Such companies potentially face ATO fines in the range of $100,000 to $500,000 for non-compliance infringements or late lodgement of tax documents – the same fines that would be levied on Microsoft or Woolworths.
These companies may lack the resources to seek expert tax advice or accountancy services despite being at risk for enormous penalties.
Internationally, some companies place themselves at risk of the SGE penalty regime by attempting expansion into Australia.
Several multinational software developers have recently opened branch offices in major Australian cities.
Due to large global operating revenues, such companies are subject to the SGE reporting requirements and penalty regime, despite typically having less than 100 employees in Australia.
Compare this to an unnamed prominent Australian-operated construction firm, which in 2018 was just shy of the $1 billion cut-off and which has between 500 and 600 employees, or a Queensland hospital operator which in 2018 which had revenue in the $800 million range and directly employed just over 6000 people.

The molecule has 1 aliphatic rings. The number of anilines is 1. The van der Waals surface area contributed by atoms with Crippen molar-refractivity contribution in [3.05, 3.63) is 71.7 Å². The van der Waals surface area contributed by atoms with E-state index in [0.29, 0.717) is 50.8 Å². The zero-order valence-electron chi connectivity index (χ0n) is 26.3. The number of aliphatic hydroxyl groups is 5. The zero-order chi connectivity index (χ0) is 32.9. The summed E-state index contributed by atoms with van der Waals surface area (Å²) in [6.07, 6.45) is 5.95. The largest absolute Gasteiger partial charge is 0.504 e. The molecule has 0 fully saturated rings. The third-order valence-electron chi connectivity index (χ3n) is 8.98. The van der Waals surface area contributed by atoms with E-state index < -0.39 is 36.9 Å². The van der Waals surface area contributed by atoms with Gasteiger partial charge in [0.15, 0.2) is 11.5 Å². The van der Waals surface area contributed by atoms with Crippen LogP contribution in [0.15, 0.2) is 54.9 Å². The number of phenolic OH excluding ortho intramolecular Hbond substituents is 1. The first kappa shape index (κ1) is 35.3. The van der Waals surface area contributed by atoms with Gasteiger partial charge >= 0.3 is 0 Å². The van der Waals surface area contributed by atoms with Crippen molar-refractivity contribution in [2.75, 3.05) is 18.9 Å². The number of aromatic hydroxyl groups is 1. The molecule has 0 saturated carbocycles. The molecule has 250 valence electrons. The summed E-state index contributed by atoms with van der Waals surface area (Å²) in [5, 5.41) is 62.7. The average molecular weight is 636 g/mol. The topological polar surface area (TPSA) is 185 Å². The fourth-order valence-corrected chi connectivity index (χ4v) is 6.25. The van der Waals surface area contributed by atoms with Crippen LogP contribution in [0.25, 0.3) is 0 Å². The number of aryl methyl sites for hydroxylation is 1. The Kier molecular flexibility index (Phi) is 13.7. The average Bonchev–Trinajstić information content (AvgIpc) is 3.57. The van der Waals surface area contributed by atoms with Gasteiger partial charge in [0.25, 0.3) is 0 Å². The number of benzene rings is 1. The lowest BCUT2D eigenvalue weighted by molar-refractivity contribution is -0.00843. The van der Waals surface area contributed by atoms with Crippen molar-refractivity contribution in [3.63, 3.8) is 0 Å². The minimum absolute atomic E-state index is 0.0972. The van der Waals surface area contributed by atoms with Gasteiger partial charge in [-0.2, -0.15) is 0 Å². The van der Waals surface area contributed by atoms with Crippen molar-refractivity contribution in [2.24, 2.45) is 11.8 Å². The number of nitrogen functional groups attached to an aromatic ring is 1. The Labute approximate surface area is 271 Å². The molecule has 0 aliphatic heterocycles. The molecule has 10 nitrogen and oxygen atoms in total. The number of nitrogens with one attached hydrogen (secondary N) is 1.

Additionally, the extremely harsh fines may have the effect of simply discouraging multinational operators from opening Australian branches or subsidiaries.
Some technology companies including ride-sharing operators or other multinational gig-economy startups have expressed interest in expanding internationally.
However given that such startups typically operate on fairly shaky margins during their early phases and may even operate at a loss for some years before becoming profitable, the weighty additional reporting requirements and potential penalties entrenched in Australian tax legislation may just be enough to discourage an Australian branch operation for some time.
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Related Blog – Resumption of Tax Compliance Activities by the ATO